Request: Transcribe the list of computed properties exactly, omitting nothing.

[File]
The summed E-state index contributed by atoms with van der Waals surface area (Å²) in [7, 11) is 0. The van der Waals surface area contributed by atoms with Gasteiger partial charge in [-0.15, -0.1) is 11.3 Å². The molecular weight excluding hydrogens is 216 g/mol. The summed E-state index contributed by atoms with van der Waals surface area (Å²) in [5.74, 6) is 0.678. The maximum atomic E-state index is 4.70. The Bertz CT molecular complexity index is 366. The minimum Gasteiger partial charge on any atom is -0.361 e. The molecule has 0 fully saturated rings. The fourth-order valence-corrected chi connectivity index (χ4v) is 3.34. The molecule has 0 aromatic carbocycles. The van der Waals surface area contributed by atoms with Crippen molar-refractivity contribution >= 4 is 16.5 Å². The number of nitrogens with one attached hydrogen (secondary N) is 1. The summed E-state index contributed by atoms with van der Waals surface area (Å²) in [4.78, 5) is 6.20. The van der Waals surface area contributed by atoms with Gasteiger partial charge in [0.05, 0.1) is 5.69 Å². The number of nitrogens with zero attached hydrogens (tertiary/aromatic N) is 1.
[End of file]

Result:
The summed E-state index contributed by atoms with van der Waals surface area (Å²) in [7, 11) is 0. The van der Waals surface area contributed by atoms with Gasteiger partial charge in [-0.15, -0.1) is 11.3 Å². The molecular weight excluding hydrogens is 216 g/mol. The summed E-state index contributed by atoms with van der Waals surface area (Å²) in [5.74, 6) is 0.678. The maximum atomic E-state index is 4.70. The Bertz CT molecular complexity index is 366. The minimum Gasteiger partial charge on any atom is -0.361 e. The molecule has 0 fully saturated rings. The fourth-order valence-corrected chi connectivity index (χ4v) is 3.34. The molecule has 0 aromatic carbocycles. The van der Waals surface area contributed by atoms with Crippen molar-refractivity contribution >= 4 is 16.5 Å². The number of nitrogens with one attached hydrogen (secondary N) is 1. The summed E-state index contributed by atoms with van der Waals surface area (Å²) in [4.78, 5) is 6.20. The van der Waals surface area contributed by atoms with Gasteiger partial charge in [0.05, 0.1) is 5.69 Å². The number of nitrogens with zero attached hydrogens (tertiary/aromatic N) is 1.